Hepatitis C alert after surgeon infects patient

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Indy Lifestyle Online

More than 1,600 women have been contacted after a surgeon was found to have transmitted the liver disease hepatitis C to a patient.

More than 1,600 women have been contacted after a surgeon was found to have transmitted the liver disease hepatitis C to a patient.

The risk of other women who had gynaecological operations during the past six years contracting the disease is said to be "very small", but three other hospitals where the surgeon has worked since 1993 have been ordered to contact his previous patients.

The surgeon, who has not been named, has worked at the Pilgrim Hospital in Boston, Lincolnshire, since 1997. He is now on sick leave. The patient affected is receiving treatment, although her state of health is not known.

The incident came to light recently after the woman, who was operated on two years ago, returned to the hospital for a routine test. A spokesman for the Pilgrim Hospital said: "[Hepatitis] is transmitted from blood to blood so her doctor traced her medical history and checked the surgeon who carried out the operation.

"We were able to establish that it was him who infected the patient rather than the other way round because the hospital already had a sample of his blood taken prior to the operation. When that was tested it was found he had hepatitis C before he operated on this patient."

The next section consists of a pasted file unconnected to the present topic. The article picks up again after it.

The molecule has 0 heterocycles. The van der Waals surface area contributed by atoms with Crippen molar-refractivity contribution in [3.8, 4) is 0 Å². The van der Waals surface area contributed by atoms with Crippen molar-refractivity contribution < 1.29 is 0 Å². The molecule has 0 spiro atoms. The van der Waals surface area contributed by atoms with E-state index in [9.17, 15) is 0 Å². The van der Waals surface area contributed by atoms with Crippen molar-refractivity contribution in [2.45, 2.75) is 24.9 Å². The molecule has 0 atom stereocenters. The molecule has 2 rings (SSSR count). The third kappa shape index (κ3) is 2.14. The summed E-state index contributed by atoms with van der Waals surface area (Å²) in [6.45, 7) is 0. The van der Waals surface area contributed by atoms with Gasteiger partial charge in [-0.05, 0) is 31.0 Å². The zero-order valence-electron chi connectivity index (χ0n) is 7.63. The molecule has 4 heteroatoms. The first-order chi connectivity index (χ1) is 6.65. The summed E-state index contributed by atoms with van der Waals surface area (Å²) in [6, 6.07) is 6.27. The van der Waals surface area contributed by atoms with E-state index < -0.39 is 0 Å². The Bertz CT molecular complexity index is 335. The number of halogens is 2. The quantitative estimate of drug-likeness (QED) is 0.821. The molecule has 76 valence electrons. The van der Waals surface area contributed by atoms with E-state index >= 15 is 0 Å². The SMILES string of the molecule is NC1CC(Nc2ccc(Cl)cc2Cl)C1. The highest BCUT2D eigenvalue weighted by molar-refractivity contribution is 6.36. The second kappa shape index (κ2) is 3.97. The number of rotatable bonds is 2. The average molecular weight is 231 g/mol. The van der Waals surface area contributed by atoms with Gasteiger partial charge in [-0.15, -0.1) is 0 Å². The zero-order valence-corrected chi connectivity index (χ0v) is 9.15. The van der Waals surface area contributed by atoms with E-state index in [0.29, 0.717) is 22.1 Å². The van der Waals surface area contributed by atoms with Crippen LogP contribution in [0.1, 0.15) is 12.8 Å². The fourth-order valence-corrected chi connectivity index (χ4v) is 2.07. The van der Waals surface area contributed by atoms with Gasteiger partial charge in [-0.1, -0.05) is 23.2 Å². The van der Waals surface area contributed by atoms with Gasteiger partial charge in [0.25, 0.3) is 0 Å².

Dr Martin Fairman, medical director at the hospital, said yesterday: "Patients are bound to be concerned and worried about this news but we believe the risk of infection to be small.

"We are contacting patients who have had what are known as exposure prone procedures such as hysterectomies or Caesarean deliveries and we are giving them advice and encouraging them to come to a screening blood test."

Another blood sample belonging to the surgeon, which was taken in 1993, before he started work at Torbay District General Hospital, has also been found to be infected with the disease. A spokeswoman for the Department of Health said: "We now know that he had hepatitis C at that time. The investigation is continuing and if necessary we will go back further than 1993."

The surgeon has also worked at the Royal Devon and Exeter Hospital and at the Princess Anne Hospital in Southampton. Letters have been sent to patients offering blood tests and advice.

For more information, former patients can call: for Boston, 01205 442064; for Torbay 01803 655655; or for Southampton and Exeter 0845 4647.

* Two hundred pupils and staff have been offered screening at a school in Co Cork in Ireland where nine cases of tuber-culosis have been confirmed.

Dr Margaret O'Sullivan, of the Southern Health Board, said: "This number of cases is unusual, though we have had them in clusters before. We have carried out the screening in line with national guidelines and it has almost been completed."

The exact location of the school has not been revealed but a telephone hotline for concerned parents has been set up. The school has not been closed because tuberculosis is now considered to be fully treatable with modern drugs and early detection. Those diagnosed with the disease were being cared for at a hospital at Mallow, Co Cork.

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